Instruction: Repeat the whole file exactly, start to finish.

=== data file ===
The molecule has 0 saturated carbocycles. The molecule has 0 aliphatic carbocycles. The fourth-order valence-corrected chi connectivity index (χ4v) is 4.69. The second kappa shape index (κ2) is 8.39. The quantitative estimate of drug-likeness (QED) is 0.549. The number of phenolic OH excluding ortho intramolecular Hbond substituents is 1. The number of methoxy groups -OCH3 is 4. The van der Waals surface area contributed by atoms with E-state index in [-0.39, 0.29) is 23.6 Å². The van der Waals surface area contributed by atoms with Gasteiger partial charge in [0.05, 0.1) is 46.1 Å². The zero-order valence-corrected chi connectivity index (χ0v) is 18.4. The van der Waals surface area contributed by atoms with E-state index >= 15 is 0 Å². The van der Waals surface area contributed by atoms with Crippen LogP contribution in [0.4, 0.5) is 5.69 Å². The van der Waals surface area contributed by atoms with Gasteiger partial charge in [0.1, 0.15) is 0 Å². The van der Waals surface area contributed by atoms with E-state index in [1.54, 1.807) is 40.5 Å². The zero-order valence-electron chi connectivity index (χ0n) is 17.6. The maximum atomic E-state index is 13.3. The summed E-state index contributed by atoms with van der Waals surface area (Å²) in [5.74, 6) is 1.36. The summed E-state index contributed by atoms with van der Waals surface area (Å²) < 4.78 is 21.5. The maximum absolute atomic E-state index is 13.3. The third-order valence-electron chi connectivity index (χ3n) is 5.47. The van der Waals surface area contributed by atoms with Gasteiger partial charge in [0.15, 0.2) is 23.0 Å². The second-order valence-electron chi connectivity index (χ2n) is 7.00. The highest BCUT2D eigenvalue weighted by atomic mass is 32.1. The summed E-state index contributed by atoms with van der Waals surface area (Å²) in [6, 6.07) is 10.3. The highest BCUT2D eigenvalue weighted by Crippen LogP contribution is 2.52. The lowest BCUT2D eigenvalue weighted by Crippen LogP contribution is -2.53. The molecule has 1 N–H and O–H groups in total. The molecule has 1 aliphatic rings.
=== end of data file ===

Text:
The molecule has 0 saturated carbocycles. The molecule has 0 aliphatic carbocycles. The fourth-order valence-corrected chi connectivity index (χ4v) is 4.69. The second kappa shape index (κ2) is 8.39. The quantitative estimate of drug-likeness (QED) is 0.549. The number of phenolic OH excluding ortho intramolecular Hbond substituents is 1. The number of methoxy groups -OCH3 is 4. The van der Waals surface area contributed by atoms with E-state index in [-0.39, 0.29) is 23.6 Å². The van der Waals surface area contributed by atoms with Gasteiger partial charge in [0.05, 0.1) is 46.1 Å². The zero-order valence-corrected chi connectivity index (χ0v) is 18.4. The van der Waals surface area contributed by atoms with E-state index >= 15 is 0 Å². The van der Waals surface area contributed by atoms with Crippen LogP contribution in [0.4, 0.5) is 5.69 Å². The van der Waals surface area contributed by atoms with Gasteiger partial charge in [0.1, 0.15) is 0 Å². The van der Waals surface area contributed by atoms with E-state index in [1.54, 1.807) is 40.5 Å². The zero-order valence-electron chi connectivity index (χ0n) is 17.6. The maximum atomic E-state index is 13.3. The summed E-state index contributed by atoms with van der Waals surface area (Å²) in [5.74, 6) is 1.36. The summed E-state index contributed by atoms with van der Waals surface area (Å²) < 4.78 is 21.5. The maximum absolute atomic E-state index is 13.3. The third-order valence-electron chi connectivity index (χ3n) is 5.47. The van der Waals surface area contributed by atoms with Gasteiger partial charge in [0.15, 0.2) is 23.0 Å². The second-order valence-electron chi connectivity index (χ2n) is 7.00. The highest BCUT2D eigenvalue weighted by atomic mass is 32.1. The summed E-state index contributed by atoms with van der Waals surface area (Å²) in [6, 6.07) is 10.3. The highest BCUT2D eigenvalue weighted by Crippen LogP contribution is 2.52. The lowest BCUT2D eigenvalue weighted by Crippen LogP contribution is -2.53. The molecule has 1 N–H and O–H groups in total. The molecule has 1 aliphatic rings.